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9 Ways to Set Boundaries with People, Food & Time without Feeling Deprived

There are many ways to set boundaries. Often, the tricky part is enforcing them. The boundaries we choose to set and how we implement them say a lot about who we are.

What Are Boundaries and How Do We Set Them?

While “boundaries” has become trendy as a word, especially in big cities such as Houston, the concept is both crucial and timeless. For starters, let’s establish that setting boundaries is how we accept and express that we are entitled to our own:

  • Thoughts
  • Feelings
  • Social circles
  • Space
  • Opinions
  • Beliefs

But this list is just a small taste. Such boundaries are important when it comes to our mental and physical health. However, especially in the age of social media, it’s way easier said than done. Even those closest to us may perceive your boundaries as a personal attack.

In addition, you may find yourself questioning such boundaries. Staking claim to your needs can, at first, create confusion. As you settle on ways to set boundaries and your limits are set and enforced, your life will change. This might feel odd and even give you a sense of being deprived or alone. What was once jam-packed and overwhelming feels empty during the early transition.
Use these ways to set boundaries to get what you need from life.

9 Ways to Set Boundaries with People, Food & Time without Feeling Deprived

1. Learn Patience

The key words above are “early transition.” Boundary-setting is a fluid process. Practicing patience is a key component for success. This patience also comes in handy when dealing with anyone who sees a boundary as more of a challenge to be conquered.

2. Identify Your Needs and Limits

Things are about to change for you. Setting boundaries with things like people, food, and time is a big step. The initial reactions — including your own — may be daunting. This is when you need an acute awareness of your needs and limits. Knowing this is how you can stay firm in the face of challenges and guilt.

3. Learn How to Be Assertive Without Aggression

In the age of memes and trolls, aggression appears to be the norm. But it’s rarely productive. Being assertive, however, is sustainable.

4. Practice on Social Media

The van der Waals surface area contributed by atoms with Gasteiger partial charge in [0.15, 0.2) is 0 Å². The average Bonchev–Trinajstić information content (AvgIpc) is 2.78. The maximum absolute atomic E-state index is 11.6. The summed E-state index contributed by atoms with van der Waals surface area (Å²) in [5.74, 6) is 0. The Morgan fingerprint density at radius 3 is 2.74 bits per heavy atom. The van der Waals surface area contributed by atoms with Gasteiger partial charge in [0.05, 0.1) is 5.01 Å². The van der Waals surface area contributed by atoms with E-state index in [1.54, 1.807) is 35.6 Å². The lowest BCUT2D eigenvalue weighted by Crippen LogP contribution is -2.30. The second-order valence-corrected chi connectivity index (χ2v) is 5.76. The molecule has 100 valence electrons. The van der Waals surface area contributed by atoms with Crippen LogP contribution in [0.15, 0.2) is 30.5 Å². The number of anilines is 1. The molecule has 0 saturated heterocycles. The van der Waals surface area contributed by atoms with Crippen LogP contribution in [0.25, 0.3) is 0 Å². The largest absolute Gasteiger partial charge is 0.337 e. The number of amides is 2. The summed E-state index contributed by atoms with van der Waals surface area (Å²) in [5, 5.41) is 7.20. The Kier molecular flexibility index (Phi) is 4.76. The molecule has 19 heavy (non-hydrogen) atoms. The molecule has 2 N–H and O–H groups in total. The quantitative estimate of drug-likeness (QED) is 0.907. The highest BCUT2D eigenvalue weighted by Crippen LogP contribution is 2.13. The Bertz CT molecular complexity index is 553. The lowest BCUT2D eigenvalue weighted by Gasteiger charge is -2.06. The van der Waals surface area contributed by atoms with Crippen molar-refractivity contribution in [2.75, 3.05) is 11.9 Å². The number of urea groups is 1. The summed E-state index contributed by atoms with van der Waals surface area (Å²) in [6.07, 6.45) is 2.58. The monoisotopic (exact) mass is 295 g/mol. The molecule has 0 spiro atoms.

If you’re unsure what it feels like to have your boundaries crossed, log in to your Twitter account and have a good look around. Social media is often a minefield and the ideal place to hone your skills.

5. Avoid Black and White Thinking

Not everyone who crosses a boundary is an enemy. Even those you love may endure a learning curve. Be patient before formulating an assessment.

6. Stay Consistent

A powerful way to establish respect is consistency. Plant your flag and stay the course.

7. Be Open to Outside Input From Trusted Allies

Understand that situations, perspectives, and beliefs change and evolve. Stay tuned for new input — especially from your trusted allies. 

8. Remind Yourself That You Are Worth It

It’s normal to feel deprived, confused, disrespected, and frustrated at times. The result is worth the work because you are worth the work.

9. Be Willing to Step Away (or Delete and Block)

Boundaries can serve as a litmus test or truth serum. Stand up for yourself and watch to see who stands up with you. However, not everyone is won over or changes because we ask them to. Step away if you must. Delete and block is sometimes the only self-loving option.

Boundaries Are Strongest When You Have Help

The goal here is not you vs. the world. Boundaries are designed to help you find peace within the world and you don’t have to go it alone! Learning new ways to set boundaries is best accomplished with the help of a skilled guide. Work with a therapist is where clarity and boundaries are born. Eddins Counseling Group has qualified therapists that can teach you ways to assert boundaries with people, food, and your time. Call us at 832-559-2622 or book an appointment online.

Rachel Eddins, M.Ed., LPC-S, CGP on Twitter
Rachel Eddins, M.Ed., LPC-S, CGP
Rachel’s passion is to help people discover their personal gifts and strengths to achieve self-acceptance, create a healthy relationship with food, mind and body, and find meaning and fulfillment in work and life roles. She helps people create nurturance and healing from within to restore balance and enoughness and overcome binge eating, emotional eating, anxiety, depression and lack of career fulfillment.

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